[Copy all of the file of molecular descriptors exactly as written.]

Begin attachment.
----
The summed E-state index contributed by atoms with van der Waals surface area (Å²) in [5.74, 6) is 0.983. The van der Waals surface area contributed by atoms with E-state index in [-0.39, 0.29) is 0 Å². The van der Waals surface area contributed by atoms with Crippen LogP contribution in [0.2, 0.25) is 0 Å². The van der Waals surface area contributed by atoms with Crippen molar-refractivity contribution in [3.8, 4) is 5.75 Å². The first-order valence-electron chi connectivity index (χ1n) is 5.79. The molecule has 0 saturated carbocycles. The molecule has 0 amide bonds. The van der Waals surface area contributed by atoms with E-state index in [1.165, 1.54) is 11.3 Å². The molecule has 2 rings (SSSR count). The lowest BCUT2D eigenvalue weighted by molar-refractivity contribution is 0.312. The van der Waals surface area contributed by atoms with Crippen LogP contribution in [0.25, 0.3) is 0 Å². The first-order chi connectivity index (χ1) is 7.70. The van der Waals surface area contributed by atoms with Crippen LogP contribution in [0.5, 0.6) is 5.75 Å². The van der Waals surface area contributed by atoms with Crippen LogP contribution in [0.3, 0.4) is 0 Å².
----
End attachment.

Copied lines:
The summed E-state index contributed by atoms with van der Waals surface area (Å²) in [5.74, 6) is 0.983. The van der Waals surface area contributed by atoms with E-state index in [-0.39, 0.29) is 0 Å². The van der Waals surface area contributed by atoms with Crippen LogP contribution in [0.2, 0.25) is 0 Å². The van der Waals surface area contributed by atoms with Crippen molar-refractivity contribution in [3.8, 4) is 5.75 Å². The first-order valence-electron chi connectivity index (χ1n) is 5.79. The molecule has 0 saturated carbocycles. The molecule has 0 amide bonds. The van der Waals surface area contributed by atoms with E-state index in [1.165, 1.54) is 11.3 Å². The molecule has 2 rings (SSSR count). The lowest BCUT2D eigenvalue weighted by molar-refractivity contribution is 0.312. The van der Waals surface area contributed by atoms with Crippen LogP contribution in [0.25, 0.3) is 0 Å². The first-order chi connectivity index (χ1) is 7.70. The van der Waals surface area contributed by atoms with Crippen LogP contribution in [0.5, 0.6) is 5.75 Å². The van der Waals surface area contributed by atoms with Crippen LogP contribution in [0.3, 0.4) is 0 Å².